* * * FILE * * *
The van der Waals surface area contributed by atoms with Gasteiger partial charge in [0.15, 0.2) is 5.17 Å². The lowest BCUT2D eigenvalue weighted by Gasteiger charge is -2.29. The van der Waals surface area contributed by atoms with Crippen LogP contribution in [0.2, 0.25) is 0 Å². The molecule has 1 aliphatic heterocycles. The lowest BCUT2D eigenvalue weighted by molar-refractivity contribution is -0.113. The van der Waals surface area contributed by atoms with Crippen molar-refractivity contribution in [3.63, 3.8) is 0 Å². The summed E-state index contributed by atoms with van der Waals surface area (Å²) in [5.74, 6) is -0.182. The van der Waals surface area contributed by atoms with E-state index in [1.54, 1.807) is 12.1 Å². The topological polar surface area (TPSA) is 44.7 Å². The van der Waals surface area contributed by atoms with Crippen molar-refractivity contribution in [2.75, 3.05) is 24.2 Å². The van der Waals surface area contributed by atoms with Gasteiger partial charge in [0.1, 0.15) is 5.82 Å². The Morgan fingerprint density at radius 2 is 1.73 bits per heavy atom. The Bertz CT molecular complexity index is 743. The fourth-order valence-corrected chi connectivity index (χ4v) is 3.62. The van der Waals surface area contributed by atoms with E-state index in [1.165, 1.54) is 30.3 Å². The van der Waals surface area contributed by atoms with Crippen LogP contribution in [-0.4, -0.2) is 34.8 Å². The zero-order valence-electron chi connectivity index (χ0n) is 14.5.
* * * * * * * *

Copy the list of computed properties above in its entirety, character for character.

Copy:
The van der Waals surface area contributed by atoms with Gasteiger partial charge in [0.15, 0.2) is 5.17 Å². The lowest BCUT2D eigenvalue weighted by Gasteiger charge is -2.29. The van der Waals surface area contributed by atoms with Crippen LogP contribution in [0.2, 0.25) is 0 Å². The molecule has 1 aliphatic heterocycles. The lowest BCUT2D eigenvalue weighted by molar-refractivity contribution is -0.113. The van der Waals surface area contributed by atoms with Crippen molar-refractivity contribution in [3.63, 3.8) is 0 Å². The summed E-state index contributed by atoms with van der Waals surface area (Å²) in [5.74, 6) is -0.182. The van der Waals surface area contributed by atoms with E-state index in [1.54, 1.807) is 12.1 Å². The topological polar surface area (TPSA) is 44.7 Å². The van der Waals surface area contributed by atoms with Crippen molar-refractivity contribution in [2.75, 3.05) is 24.2 Å². The van der Waals surface area contributed by atoms with Gasteiger partial charge in [0.1, 0.15) is 5.82 Å². The Morgan fingerprint density at radius 2 is 1.73 bits per heavy atom. The Bertz CT molecular complexity index is 743. The fourth-order valence-corrected chi connectivity index (χ4v) is 3.62. The van der Waals surface area contributed by atoms with E-state index in [1.165, 1.54) is 30.3 Å². The van der Waals surface area contributed by atoms with Crippen LogP contribution in [-0.4, -0.2) is 34.8 Å². The zero-order valence-electron chi connectivity index (χ0n) is 14.5.